Read Me First: A Take Control Crash Course
by Tonya Engst

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Table of Contents

Copy, Cut, and Paste

This chapter explains the Copy command—and the related Cut and Paste commands. These three commands allow you to duplicate or move text, graphics, and more within documents, between documents, or even between apps, saving you from unnecessary work and avoiding errors in the process .

① 	Top: Before—The star is in the left window, but it’s not in the right window. Bottom: After—The star has been copied from the left and pasted at the right.

① Top: Before—The star is in the left window, but it’s not in the right window. Bottom: After—The star has been copied from the left and pasted at the right.

How to Copy

  1. Select the item you want to copy:
    • For a graphic, you can usually click it once to select it.
    • For text, click and drag to select it (for some text-selection tricks, read Five favorite text-selection tips, by Sharon Zardetto).
  2. Choose Edit > Copy. (Pretty much everyone presses Command-C. In fact, you might even see directions that tell you to “Command-C the selection.”)

The Mac transfers a copy of the selected item to an internal holding spot called the clipboard, replacing whatever was previously there.

Copy vs. Cut

With a copy, your original selection stays as it was. But, what if you don’t want that? What if, as in the example in , you want to use the paste operation to, in effect, move the original to a new place? No problem. That’s what Cut is for.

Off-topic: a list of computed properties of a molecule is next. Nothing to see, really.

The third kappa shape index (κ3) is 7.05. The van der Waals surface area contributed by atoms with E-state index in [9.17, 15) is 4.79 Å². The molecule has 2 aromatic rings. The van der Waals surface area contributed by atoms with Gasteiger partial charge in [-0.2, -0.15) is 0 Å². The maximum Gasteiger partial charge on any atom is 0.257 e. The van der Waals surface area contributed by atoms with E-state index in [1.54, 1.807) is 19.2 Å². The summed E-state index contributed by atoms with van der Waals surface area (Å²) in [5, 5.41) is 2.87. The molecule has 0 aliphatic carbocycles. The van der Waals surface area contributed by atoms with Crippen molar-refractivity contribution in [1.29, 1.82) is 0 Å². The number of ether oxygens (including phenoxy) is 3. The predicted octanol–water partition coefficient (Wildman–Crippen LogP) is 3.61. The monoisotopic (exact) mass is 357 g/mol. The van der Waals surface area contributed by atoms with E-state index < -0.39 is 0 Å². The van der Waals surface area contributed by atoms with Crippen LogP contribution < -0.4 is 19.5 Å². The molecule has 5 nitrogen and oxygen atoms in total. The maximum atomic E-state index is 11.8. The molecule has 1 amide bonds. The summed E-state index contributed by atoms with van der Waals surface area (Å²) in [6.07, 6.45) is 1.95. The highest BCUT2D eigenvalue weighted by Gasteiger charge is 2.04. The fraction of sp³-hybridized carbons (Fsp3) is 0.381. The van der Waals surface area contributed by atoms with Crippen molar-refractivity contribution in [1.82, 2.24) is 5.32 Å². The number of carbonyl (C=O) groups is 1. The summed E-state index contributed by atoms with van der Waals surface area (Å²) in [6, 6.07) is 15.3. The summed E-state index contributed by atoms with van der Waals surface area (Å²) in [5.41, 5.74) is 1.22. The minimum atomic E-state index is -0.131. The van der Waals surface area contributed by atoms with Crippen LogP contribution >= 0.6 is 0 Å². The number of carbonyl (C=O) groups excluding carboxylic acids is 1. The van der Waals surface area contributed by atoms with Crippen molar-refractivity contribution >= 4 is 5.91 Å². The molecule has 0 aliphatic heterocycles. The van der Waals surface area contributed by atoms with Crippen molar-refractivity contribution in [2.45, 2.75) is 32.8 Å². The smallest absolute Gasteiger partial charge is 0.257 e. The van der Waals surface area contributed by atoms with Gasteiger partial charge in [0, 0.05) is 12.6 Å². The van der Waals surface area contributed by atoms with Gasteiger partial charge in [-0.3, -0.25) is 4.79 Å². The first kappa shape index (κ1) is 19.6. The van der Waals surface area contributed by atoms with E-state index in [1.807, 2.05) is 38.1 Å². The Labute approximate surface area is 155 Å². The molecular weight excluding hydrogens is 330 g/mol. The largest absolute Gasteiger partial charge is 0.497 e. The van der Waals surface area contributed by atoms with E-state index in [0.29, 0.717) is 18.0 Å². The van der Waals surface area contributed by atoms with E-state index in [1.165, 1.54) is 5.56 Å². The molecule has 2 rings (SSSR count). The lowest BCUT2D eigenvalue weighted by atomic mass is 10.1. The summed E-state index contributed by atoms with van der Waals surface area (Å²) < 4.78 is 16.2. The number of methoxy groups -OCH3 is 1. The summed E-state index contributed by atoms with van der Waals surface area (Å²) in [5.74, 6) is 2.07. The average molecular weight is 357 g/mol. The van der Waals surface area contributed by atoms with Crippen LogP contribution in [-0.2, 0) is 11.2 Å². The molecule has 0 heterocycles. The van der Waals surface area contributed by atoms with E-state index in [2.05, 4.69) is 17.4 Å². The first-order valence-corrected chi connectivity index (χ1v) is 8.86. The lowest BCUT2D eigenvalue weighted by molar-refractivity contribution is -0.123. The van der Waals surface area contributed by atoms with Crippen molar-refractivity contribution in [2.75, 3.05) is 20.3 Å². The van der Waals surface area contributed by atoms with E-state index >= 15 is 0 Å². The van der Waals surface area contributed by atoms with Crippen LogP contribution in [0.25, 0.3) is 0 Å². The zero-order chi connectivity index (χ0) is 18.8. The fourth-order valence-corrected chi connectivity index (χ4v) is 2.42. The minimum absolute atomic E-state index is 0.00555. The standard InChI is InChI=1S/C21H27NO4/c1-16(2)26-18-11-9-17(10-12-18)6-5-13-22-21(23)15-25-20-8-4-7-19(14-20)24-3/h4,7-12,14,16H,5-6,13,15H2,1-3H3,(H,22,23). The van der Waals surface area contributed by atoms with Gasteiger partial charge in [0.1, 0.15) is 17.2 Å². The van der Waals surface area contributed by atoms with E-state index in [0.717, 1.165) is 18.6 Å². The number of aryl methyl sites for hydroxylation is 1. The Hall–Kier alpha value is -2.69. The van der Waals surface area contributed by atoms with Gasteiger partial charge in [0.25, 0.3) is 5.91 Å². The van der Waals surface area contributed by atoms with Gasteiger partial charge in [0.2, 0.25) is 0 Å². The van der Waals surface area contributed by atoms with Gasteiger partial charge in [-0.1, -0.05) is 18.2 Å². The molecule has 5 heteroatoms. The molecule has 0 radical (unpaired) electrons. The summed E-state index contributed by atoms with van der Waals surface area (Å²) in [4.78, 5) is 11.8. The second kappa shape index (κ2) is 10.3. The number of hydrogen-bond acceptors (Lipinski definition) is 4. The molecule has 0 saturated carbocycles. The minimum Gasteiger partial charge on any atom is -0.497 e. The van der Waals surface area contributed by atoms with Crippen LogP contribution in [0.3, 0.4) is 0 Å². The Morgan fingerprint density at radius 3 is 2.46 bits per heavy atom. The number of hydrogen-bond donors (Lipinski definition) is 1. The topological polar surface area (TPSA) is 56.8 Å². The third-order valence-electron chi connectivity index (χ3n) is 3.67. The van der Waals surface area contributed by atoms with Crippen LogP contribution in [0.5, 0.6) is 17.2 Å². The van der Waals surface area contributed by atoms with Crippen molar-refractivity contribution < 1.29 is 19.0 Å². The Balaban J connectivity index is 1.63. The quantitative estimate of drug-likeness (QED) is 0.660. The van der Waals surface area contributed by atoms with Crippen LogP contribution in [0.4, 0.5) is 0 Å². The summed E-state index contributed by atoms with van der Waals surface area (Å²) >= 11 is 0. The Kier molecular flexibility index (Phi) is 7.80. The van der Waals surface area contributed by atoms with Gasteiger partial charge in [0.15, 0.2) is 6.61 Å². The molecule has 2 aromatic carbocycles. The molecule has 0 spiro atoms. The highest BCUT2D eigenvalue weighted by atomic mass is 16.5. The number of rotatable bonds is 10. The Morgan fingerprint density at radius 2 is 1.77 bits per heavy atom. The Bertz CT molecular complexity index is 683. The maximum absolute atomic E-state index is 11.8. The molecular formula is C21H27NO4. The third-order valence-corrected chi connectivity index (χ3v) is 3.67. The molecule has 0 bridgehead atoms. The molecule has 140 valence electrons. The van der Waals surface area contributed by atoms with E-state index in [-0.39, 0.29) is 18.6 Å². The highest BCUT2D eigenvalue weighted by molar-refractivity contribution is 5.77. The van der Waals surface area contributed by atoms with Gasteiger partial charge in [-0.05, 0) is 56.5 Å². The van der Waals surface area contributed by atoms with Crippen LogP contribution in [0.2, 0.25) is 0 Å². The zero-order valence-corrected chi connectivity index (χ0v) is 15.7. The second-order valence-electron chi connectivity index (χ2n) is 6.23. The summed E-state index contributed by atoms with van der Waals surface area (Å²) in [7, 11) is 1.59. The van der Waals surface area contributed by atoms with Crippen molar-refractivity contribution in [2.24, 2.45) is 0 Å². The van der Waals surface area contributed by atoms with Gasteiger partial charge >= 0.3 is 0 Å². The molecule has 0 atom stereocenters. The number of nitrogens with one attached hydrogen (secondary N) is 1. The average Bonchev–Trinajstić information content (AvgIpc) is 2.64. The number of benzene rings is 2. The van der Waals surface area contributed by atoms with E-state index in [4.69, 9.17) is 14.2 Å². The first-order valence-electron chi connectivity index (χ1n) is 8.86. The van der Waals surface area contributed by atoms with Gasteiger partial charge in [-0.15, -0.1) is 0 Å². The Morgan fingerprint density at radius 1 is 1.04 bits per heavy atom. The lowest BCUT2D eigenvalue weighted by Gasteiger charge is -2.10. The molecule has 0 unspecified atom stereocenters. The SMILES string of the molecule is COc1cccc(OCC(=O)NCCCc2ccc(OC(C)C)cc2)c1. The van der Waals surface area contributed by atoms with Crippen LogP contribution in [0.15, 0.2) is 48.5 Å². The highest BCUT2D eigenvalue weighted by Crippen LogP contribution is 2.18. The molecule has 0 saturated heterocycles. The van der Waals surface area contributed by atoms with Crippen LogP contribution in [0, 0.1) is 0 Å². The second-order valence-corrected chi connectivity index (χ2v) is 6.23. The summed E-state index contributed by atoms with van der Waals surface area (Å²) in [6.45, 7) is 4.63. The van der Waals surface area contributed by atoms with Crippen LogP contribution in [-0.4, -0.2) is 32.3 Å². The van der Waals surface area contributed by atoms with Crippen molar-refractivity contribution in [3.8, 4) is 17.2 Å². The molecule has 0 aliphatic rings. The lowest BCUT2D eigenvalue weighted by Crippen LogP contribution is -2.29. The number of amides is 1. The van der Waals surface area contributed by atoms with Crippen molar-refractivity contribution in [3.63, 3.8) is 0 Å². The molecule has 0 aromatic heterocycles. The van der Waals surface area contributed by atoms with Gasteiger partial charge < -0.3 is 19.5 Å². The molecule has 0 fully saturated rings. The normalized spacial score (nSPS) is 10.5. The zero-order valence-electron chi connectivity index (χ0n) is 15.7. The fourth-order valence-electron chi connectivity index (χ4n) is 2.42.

② 	Oops! I put the picnic on the wrong day in the Calendar app...

② Oops! I put the picnic on the wrong day in the Calendar app…

How to Cut

Follow the instructions for How to Copy, above, but instead of choosing Edit > Copy, choose Edit > Cut (or press Command-X). Your Mac deletes the selected item, putting it on the clipboard and replacing whatever was there before.

How to Paste

  1. Copy or cut the item that you want to paste .
    ③ 	...No problem! I click the event once to select it (shown here with a blue highlight), and then I press Command-X to _move_ it to the clipboard; then...

    ③ …No problem! I click the event once to select it (shown here with a blue highlight), and then I press Command-X to move it to the clipboard; then…

  2. Position the insertion point where you want the item to go. (For a graphic, that might mean clicking in the document window to activate that window; you can adjust the graphic’s position after you paste it.)
  3. Choose Edit > Paste. (Most people press Command-V instead. You may even read badly edited instructions that tell you to “-C and then -V.”)

Whatever was on the clipboard appears at the insertion point or in the active document, as with the particular day in the calendar .

④ 	...I click in the square for September 1 to select it and press Command-V. The event copies from the clipboard to September 1.

④ …I click in the square for September 1 to select it and press Command-V. The event copies from the clipboard to September 1.

Tip: Once something is in the clipboard, you can issue the Paste command more than once. The same item will keep on pasting until you copy or cut something else. When you copy or cut something else, the new item replaces the old item.

Tip: You can paste Web URLs into your Web browser’s address field.

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“You can put more than one item on the Mac clipboard with LaunchBar, Keyboard Maestro, or PTHPasteboard Pro.”

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